The US military evacuated embassy officials from the Sudanese capital of Khartoum on Saturday as nations moved to extract their citizens after a week of battles.
Late on Saturday, the White House said it was temporarily suspending operations at its embassy in Sudan and had conducted an operation to remove US government personnel from Khartoum.
“This tragic violence in Sudan has already cost the lives of hundreds of innocent civilians,” said US president Joe Biden. “It’s unconscionable and it must stop.” Roughly 100 special forces personnel were involved in the mission, according to US officials, evacuating nearly 100 embassy staff.
The decision highlights the downward spiral in Sudan’s security since fierce fighting erupted last weekend between the country’s armed forces and a powerful paramilitary group.
Sudan has been wracked by a power struggle between the army led by General Abdel Fattah al-Burhan and Mohamed Hamdan Dagalo, better known as Hemeti, Sudan’s vice-president and commander of the Rapid Support Forces.
The US state department refuted RSF claims to have aided its evacuation. “This operation was conducted by the Department of Defense, and only by the Department of Defense,” said an official.
Earlier, Sudan’s military said that Saudi diplomats had been evacuated, and that the UK, France and China were also expected to send military aircraft to Khartoum to evacuate their diplomats in “the coming hours”.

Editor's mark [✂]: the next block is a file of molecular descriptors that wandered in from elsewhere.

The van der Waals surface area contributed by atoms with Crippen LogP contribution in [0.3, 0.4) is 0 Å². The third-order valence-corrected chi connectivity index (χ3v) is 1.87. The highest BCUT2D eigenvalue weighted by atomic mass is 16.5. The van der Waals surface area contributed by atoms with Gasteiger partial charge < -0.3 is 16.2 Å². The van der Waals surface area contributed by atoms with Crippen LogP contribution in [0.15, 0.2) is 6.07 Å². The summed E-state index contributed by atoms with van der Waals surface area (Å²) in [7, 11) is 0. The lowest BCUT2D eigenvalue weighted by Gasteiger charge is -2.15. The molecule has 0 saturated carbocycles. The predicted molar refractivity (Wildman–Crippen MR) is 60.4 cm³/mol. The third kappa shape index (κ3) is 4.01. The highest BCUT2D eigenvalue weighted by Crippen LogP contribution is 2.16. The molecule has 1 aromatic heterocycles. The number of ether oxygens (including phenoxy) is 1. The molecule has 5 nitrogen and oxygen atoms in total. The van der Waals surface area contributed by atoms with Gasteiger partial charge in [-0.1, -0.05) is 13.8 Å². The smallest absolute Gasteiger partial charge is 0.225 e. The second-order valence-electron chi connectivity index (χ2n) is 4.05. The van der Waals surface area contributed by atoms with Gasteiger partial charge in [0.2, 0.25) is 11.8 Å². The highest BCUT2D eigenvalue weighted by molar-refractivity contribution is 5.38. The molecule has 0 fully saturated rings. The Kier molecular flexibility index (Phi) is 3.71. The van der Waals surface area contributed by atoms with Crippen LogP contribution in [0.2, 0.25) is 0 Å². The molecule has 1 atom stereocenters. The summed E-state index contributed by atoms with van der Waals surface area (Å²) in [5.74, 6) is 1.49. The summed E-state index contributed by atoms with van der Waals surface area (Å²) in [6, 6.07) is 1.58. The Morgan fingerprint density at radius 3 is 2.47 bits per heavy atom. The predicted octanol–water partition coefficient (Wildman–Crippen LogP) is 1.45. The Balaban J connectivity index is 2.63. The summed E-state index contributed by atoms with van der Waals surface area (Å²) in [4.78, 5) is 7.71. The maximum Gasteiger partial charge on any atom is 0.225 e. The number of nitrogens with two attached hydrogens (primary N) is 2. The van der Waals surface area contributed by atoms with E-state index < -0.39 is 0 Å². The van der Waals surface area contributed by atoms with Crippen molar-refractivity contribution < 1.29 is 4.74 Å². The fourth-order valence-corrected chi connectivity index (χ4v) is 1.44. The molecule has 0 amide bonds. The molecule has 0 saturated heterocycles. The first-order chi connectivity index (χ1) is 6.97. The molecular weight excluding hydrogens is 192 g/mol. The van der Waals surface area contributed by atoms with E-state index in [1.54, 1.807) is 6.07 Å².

Saudi Arabia’s foreign ministry said the kingdom evacuated 157 people, including 91 Saudis and citizens of other countries. State television showed a naval vessel arriving in the port city of Jeddah with evacuees.
Foreign governments have raced against time to evacuate their citizens. The clashes have paralysed Khartoum airport, where a number of civilian aircraft have been destroyed.
A French official declined to confirm the Sudanese claim that evacuations of French diplomats would soon begin. British officials cautioned against expecting an evacuation “in the coming hours” but did not deny the likelihood that diplomats would be transported over the weekend.
Rishi Sunak, the UK prime minister, chaired an emergency meeting on Saturday morning with ministers including Ben Wallace, the defence secretary, reflecting concerns in London about the situation in Sudan.
More than 400 people have been killed in the fighting, including at least four UN aid workers, with more than 3,500 injured. The US state department confirmed an American citizen had been killed in the fighting but did not provide further details.
Three employees with the World Food Programme and one from the International Organization for Migration have also died, a US diplomatic convoy has been attacked and the Norwegian diplomatic residence was hit by a missile. Other diplomatic delegations were also attacked.
Additional reporting by Colby Smith